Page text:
Laser scanners such as those described in U.S. Pat. No. 5,237,444 have been used to project a pattern onto a cylindrical object surface. A focused laser beam is deflected by the use of two orthagonally placed scanners causing the laser beam to follow a varying optical path to various object points. The scanners each pivotally rotate a mirror which will direct the laser beam to any point on the object's surface. This type of scanner can accept CAD data. By controlling the axis of rotation of the two mirrors, the scanners can project a vary accurate image onto the object's surface. However, the scanners must be very precisely located relative to the object in order to precisely locate the projected image. Considerable time is therefore necessary in order to precisely calibrate the positioning of the laser head relative to the object.
In still other types of scanners as disclosed in U.S. Pat. Nos. 4,797,747, 4,816,920, 5,048,904 and 5,150,249, scanning systems project an image onto a two dimensional surface. These scanners are used for projecting images for laser printers or reading an image from a surface for facsimile image transmission devices. In this type of apparatus, a beam splitter is used to direct a portion of the laser beam to a photo detector or sensor that monitors the beam intensity and provides a corresponding feedback signal to a logic controller or host computer to maintain a constant beam intensity. By using a beam splitter, the laser beam is attenuated resulting in a loss of power which can be as high as 50%.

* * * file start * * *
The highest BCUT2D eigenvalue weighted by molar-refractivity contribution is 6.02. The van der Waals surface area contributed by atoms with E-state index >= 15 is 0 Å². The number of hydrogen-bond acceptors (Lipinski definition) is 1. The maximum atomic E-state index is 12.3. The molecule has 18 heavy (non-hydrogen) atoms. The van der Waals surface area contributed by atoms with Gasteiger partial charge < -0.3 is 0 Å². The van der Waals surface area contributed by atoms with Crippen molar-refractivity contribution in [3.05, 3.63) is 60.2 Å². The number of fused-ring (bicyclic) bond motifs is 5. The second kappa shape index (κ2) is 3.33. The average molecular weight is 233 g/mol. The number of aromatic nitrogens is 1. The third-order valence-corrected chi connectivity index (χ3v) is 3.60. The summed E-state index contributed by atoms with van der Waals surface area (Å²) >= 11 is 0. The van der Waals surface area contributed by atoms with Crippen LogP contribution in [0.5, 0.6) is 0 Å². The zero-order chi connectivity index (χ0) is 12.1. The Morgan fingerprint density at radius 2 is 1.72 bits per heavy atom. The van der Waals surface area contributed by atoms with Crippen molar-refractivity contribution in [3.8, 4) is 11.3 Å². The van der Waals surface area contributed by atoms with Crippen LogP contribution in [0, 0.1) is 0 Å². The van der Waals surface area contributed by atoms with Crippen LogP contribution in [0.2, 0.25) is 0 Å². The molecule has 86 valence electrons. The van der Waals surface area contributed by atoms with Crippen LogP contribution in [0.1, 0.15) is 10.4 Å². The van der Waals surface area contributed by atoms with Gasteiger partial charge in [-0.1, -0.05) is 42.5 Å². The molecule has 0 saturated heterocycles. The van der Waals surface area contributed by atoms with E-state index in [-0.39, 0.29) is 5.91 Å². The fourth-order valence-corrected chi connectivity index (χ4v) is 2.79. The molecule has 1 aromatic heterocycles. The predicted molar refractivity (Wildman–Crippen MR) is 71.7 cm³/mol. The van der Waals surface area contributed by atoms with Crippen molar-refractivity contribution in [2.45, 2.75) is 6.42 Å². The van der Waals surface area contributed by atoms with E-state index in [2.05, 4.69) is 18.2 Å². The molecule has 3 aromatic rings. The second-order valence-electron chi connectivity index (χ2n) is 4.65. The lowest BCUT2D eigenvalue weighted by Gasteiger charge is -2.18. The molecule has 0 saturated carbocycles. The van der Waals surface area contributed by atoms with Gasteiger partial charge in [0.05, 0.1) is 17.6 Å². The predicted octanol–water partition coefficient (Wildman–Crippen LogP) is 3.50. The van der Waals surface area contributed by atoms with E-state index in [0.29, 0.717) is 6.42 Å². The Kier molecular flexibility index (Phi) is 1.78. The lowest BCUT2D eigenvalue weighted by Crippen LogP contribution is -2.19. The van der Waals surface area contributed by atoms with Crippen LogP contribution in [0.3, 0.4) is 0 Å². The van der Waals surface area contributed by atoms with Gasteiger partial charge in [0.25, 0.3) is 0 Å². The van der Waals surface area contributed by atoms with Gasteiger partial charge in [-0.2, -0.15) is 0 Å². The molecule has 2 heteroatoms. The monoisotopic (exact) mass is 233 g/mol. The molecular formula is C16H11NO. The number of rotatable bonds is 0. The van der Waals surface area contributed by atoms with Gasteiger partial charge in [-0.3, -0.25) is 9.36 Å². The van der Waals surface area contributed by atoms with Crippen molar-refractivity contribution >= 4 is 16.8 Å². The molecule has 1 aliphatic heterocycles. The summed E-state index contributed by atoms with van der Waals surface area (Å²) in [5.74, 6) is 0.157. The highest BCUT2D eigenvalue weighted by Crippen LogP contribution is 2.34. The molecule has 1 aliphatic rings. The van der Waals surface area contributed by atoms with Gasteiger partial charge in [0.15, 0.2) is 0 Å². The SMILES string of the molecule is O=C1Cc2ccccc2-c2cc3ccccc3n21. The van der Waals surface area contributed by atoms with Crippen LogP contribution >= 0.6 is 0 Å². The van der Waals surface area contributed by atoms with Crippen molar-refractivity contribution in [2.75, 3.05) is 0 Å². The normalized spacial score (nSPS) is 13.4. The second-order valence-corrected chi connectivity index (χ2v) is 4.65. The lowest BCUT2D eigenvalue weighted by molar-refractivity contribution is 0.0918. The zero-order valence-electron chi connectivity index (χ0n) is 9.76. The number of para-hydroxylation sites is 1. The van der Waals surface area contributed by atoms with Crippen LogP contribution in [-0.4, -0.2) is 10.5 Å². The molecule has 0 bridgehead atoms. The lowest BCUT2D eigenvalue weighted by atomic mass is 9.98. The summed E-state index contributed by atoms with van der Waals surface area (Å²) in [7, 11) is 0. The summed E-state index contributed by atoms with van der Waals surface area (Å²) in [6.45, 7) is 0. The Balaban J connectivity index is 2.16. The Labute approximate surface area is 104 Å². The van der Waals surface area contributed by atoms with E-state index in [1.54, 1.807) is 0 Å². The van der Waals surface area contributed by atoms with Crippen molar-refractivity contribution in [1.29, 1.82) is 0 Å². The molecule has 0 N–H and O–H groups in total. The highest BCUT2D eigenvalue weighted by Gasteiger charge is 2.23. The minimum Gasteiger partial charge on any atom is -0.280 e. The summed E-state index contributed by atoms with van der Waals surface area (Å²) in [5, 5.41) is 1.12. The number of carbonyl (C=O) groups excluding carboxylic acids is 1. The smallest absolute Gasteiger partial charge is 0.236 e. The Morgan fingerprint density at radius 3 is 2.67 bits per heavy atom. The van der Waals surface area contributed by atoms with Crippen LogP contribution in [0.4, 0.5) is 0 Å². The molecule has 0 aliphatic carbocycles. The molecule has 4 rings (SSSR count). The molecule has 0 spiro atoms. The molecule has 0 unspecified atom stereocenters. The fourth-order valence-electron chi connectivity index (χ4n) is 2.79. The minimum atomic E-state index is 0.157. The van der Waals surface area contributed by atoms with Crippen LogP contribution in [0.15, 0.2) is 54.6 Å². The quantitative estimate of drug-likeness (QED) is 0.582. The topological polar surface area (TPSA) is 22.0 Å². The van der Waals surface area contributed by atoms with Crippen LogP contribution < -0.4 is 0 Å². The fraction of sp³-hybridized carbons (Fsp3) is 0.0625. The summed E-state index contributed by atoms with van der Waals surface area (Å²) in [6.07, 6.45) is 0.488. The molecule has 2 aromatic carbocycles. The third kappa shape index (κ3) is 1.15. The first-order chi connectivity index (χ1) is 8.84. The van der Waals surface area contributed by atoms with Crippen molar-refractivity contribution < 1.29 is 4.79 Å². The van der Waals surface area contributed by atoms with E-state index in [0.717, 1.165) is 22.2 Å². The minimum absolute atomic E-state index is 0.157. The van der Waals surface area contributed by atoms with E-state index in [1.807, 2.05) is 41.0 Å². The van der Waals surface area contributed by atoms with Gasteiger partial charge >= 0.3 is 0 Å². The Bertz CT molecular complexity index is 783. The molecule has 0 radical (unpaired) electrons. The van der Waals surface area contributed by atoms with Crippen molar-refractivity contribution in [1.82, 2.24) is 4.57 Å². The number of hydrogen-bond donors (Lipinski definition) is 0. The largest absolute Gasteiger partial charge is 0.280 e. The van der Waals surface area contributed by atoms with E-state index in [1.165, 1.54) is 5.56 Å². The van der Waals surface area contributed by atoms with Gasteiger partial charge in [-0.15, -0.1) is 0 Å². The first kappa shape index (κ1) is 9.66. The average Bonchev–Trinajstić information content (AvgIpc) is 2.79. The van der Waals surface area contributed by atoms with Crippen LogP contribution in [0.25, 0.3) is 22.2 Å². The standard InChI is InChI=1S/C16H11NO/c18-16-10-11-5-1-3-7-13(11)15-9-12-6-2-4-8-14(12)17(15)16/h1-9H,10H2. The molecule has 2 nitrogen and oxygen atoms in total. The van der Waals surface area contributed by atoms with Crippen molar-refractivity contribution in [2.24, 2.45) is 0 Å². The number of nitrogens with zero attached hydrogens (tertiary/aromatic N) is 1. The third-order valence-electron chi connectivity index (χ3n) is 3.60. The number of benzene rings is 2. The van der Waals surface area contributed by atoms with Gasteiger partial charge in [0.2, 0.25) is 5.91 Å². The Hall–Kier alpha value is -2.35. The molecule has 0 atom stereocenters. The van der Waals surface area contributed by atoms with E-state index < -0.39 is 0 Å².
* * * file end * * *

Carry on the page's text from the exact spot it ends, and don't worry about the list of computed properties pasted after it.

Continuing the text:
Still other optical scanners utilize a conventional laser projector with optical sensors mounted on the object itself. When the laser beam contacts the optical sensor, a corresponding signal is generated and sent back to a logic controller. However, this system requires that the optical sensors be wired directly to the logic controller. In many heavy industrial situations, a series of wires is unacceptable for implementation.